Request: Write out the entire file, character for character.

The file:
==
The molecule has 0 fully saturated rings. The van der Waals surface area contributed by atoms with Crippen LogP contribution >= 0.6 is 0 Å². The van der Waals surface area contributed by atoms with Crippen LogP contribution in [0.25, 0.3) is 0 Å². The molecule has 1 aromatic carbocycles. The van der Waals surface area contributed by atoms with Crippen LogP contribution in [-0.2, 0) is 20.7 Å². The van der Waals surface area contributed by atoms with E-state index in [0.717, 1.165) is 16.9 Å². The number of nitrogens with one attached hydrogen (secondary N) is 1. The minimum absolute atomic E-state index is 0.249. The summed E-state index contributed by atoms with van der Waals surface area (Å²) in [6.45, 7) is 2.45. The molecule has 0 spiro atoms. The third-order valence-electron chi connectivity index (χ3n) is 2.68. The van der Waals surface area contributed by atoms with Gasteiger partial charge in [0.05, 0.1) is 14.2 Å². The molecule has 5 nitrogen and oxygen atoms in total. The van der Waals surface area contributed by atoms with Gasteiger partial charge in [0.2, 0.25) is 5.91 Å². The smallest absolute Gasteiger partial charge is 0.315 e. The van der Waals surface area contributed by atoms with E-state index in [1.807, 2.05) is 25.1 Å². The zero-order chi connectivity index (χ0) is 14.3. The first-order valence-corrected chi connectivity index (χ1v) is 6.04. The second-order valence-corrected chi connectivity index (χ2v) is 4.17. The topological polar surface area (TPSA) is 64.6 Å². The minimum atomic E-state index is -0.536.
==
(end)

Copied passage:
The molecule has 0 fully saturated rings. The van der Waals surface area contributed by atoms with Crippen LogP contribution >= 0.6 is 0 Å². The van der Waals surface area contributed by atoms with Crippen LogP contribution in [0.25, 0.3) is 0 Å². The molecule has 1 aromatic carbocycles. The van der Waals surface area contributed by atoms with Crippen LogP contribution in [-0.2, 0) is 20.7 Å². The van der Waals surface area contributed by atoms with E-state index in [0.717, 1.165) is 16.9 Å². The number of nitrogens with one attached hydrogen (secondary N) is 1. The minimum absolute atomic E-state index is 0.249. The summed E-state index contributed by atoms with van der Waals surface area (Å²) in [6.45, 7) is 2.45. The molecule has 0 spiro atoms. The third-order valence-electron chi connectivity index (χ3n) is 2.68. The van der Waals surface area contributed by atoms with Gasteiger partial charge in [0.05, 0.1) is 14.2 Å². The molecule has 5 nitrogen and oxygen atoms in total. The van der Waals surface area contributed by atoms with Gasteiger partial charge in [0.2, 0.25) is 5.91 Å². The smallest absolute Gasteiger partial charge is 0.315 e. The van der Waals surface area contributed by atoms with E-state index in [1.807, 2.05) is 25.1 Å². The zero-order chi connectivity index (χ0) is 14.3. The first-order valence-corrected chi connectivity index (χ1v) is 6.04. The second-order valence-corrected chi connectivity index (χ2v) is 4.17. The topological polar surface area (TPSA) is 64.6 Å². The minimum atomic E-state index is -0.536.